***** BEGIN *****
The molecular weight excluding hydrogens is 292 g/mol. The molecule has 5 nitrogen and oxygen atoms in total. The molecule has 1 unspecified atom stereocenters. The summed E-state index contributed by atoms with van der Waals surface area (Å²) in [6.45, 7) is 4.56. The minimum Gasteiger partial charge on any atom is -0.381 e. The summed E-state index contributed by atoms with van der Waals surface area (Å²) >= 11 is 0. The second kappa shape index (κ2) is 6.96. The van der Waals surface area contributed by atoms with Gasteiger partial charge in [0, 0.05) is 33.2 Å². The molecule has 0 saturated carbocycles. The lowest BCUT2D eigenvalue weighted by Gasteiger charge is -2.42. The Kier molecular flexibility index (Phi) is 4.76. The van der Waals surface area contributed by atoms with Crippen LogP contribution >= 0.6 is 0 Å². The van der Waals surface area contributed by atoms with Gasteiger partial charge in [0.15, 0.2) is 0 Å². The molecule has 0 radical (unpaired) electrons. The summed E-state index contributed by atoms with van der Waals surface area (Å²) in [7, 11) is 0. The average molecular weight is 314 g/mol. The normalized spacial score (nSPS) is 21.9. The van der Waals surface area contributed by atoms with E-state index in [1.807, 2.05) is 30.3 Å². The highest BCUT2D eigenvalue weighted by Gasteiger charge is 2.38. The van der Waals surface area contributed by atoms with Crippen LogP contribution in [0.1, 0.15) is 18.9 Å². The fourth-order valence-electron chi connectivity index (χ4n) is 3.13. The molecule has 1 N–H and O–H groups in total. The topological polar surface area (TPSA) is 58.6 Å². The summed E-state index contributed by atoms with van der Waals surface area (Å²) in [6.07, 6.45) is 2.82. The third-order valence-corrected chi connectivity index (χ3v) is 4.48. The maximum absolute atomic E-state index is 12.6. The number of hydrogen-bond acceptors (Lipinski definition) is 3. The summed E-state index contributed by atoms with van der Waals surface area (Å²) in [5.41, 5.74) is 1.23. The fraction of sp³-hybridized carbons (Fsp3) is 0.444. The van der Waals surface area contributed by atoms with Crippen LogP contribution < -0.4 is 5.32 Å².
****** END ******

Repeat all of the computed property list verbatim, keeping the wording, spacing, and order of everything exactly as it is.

The molecular weight excluding hydrogens is 292 g/mol. The molecule has 5 nitrogen and oxygen atoms in total. The molecule has 1 unspecified atom stereocenters. The summed E-state index contributed by atoms with van der Waals surface area (Å²) in [6.45, 7) is 4.56. The minimum Gasteiger partial charge on any atom is -0.381 e. The summed E-state index contributed by atoms with van der Waals surface area (Å²) >= 11 is 0. The second kappa shape index (κ2) is 6.96. The van der Waals surface area contributed by atoms with Gasteiger partial charge in [0, 0.05) is 33.2 Å². The molecule has 0 saturated carbocycles. The lowest BCUT2D eigenvalue weighted by Gasteiger charge is -2.42. The Kier molecular flexibility index (Phi) is 4.76. The van der Waals surface area contributed by atoms with Crippen LogP contribution >= 0.6 is 0 Å². The van der Waals surface area contributed by atoms with Gasteiger partial charge in [0.15, 0.2) is 0 Å². The molecule has 0 radical (unpaired) electrons. The summed E-state index contributed by atoms with van der Waals surface area (Å²) in [7, 11) is 0. The average molecular weight is 314 g/mol. The normalized spacial score (nSPS) is 21.9. The van der Waals surface area contributed by atoms with E-state index in [1.807, 2.05) is 30.3 Å². The highest BCUT2D eigenvalue weighted by Gasteiger charge is 2.38. The van der Waals surface area contributed by atoms with Crippen LogP contribution in [0.1, 0.15) is 18.9 Å². The fourth-order valence-electron chi connectivity index (χ4n) is 3.13. The molecule has 1 N–H and O–H groups in total. The topological polar surface area (TPSA) is 58.6 Å². The summed E-state index contributed by atoms with van der Waals surface area (Å²) in [6.07, 6.45) is 2.82. The third-order valence-corrected chi connectivity index (χ3v) is 4.48. The maximum absolute atomic E-state index is 12.6. The number of hydrogen-bond acceptors (Lipinski definition) is 3. The summed E-state index contributed by atoms with van der Waals surface area (Å²) in [5.41, 5.74) is 1.23. The fraction of sp³-hybridized carbons (Fsp3) is 0.444. The van der Waals surface area contributed by atoms with Crippen LogP contribution < -0.4 is 5.32 Å².